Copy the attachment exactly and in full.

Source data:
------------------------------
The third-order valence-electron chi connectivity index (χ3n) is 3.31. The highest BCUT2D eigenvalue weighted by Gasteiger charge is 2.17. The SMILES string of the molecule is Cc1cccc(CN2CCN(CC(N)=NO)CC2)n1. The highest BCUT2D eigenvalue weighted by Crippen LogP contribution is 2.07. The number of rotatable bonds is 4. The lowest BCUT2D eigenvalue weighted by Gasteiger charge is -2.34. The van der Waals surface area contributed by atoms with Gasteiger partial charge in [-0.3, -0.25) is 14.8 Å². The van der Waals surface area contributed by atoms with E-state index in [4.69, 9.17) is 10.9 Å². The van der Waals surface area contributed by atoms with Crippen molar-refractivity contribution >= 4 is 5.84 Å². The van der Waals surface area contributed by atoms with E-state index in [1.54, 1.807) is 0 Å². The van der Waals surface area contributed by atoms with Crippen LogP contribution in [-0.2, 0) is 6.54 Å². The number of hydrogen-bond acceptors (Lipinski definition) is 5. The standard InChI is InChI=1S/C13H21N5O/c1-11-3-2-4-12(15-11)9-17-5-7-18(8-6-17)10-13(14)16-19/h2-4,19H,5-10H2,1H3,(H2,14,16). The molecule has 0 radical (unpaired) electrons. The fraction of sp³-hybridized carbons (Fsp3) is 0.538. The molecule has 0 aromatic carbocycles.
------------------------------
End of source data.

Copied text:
The third-order valence-electron chi connectivity index (χ3n) is 3.31. The highest BCUT2D eigenvalue weighted by Gasteiger charge is 2.17. The SMILES string of the molecule is Cc1cccc(CN2CCN(CC(N)=NO)CC2)n1. The highest BCUT2D eigenvalue weighted by Crippen LogP contribution is 2.07. The number of rotatable bonds is 4. The lowest BCUT2D eigenvalue weighted by Gasteiger charge is -2.34. The van der Waals surface area contributed by atoms with Gasteiger partial charge in [-0.3, -0.25) is 14.8 Å². The van der Waals surface area contributed by atoms with E-state index in [4.69, 9.17) is 10.9 Å². The van der Waals surface area contributed by atoms with Crippen molar-refractivity contribution >= 4 is 5.84 Å². The van der Waals surface area contributed by atoms with E-state index in [1.54, 1.807) is 0 Å². The van der Waals surface area contributed by atoms with Crippen LogP contribution in [-0.2, 0) is 6.54 Å². The number of hydrogen-bond acceptors (Lipinski definition) is 5. The standard InChI is InChI=1S/C13H21N5O/c1-11-3-2-4-12(15-11)9-17-5-7-18(8-6-17)10-13(14)16-19/h2-4,19H,5-10H2,1H3,(H2,14,16). The molecule has 0 radical (unpaired) electrons. The fraction of sp³-hybridized carbons (Fsp3) is 0.538. The molecule has 0 aromatic carbocycles.